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Cognitive decline provides another reason to quit smoking

Smokers have scores of reasons to give up the habit. In addition to contributing to cardiovascular disease, lung cancer and other lung ailments, cancers elsewhere in the body, wrinkled skin, and diseases of the eyes, nose and mouth, smoking may also contribute to cognitive decline.

There's growing evidence suggesting that using cigarettes can affect the brain in negative ways, including causing cognitive decline as early as age 45. According to the study "Impact of Smoking on Cognitive Decline in Early Old Age," led by Severine Sabia, as published in the journal Archives of General Psychiatry, smoking is a possible risk factor for dementia, although the impact smoking has on the brain may have been underestimated in elderly populations because of the general shorter life span of smokers.

Study participants were given a battery of tests in memory, vocabulary and executive function that included reasoning and fluency, and a global cognitive score. Both men and women participated (5,099 men and 2,137 women, with a mean age of 56), and smoking history was recorded over the 10-year assessment period. An analysis revealed that a cognitive decline occurred in all tests except vocabulary among all participants, but mostly in men. However, faster cognitive decline was observed among current smokers compared with those who had never smoked. The size of the effect associated with smoking was similar to that of 10 years of aging.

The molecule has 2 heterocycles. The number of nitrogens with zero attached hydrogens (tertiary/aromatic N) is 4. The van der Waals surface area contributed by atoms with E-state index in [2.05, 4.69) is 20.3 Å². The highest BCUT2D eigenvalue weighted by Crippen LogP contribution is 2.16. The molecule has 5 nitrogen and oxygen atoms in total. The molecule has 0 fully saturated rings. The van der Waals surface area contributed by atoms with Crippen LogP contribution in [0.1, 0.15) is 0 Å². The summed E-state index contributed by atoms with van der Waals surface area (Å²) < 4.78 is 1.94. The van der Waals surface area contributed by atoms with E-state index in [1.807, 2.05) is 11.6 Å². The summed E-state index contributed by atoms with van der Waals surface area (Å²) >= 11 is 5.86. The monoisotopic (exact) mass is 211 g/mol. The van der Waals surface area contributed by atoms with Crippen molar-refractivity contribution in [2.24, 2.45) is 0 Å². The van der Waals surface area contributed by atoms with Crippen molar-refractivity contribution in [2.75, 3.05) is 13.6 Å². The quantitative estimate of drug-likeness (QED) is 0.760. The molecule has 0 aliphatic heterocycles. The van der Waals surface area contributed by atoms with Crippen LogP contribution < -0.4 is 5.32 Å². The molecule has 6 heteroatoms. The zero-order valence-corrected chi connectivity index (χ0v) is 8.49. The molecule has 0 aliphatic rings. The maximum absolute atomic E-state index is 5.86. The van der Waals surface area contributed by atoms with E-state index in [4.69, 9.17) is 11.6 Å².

Findings are similar to other research being done on the topic of smoking and its impact on the brain. The Alzheimer's Society states that smoking is bad for the heart, lungs, and vascular system — including the blood vessels that feed oxygen and nutrients to the brain. Recent research has shown that smoking is a significant risk factor for vascular dementia and Alzheimer's disease, with smokers twice as likely to develop the disease as nonsmokers.

The Mayo Clinic defines vascular dementia as problems with reasoning, planning, judgement, memory and other thought processes caused by brain damage from impaired blood flow to the brain. Factors that increase the risk for vascular dementia are high cholesterol and smoking.

Dementia can be brought on by stroke, whether it's a large stroke or a series of mini-strokes. WebMD says vascular dementia can occur over time as "silent" strokes build up — something that seems to occur more readily in smokers and those with cardiovascular disease.

Symptoms of cognitive decline that may result from smoking and vascular dementia can include:

• problems with short-term memory

• wandering or getting lost

• trouble managing money

• difficulty planning or following through on activities

• loss of bladder or bowel control

• delusions or hallucinations

• inappropriate emotions

• impaired coordination or balance

More research is needed with regard to the association between smoking and cognitive decline related to dementia. If research continues to prove a correlation, greater warning may be issued about smoking and its effect on parts of the body beyond the heart and lungs. Even at this early junction, current research suggests yet another reason to quit lighting up.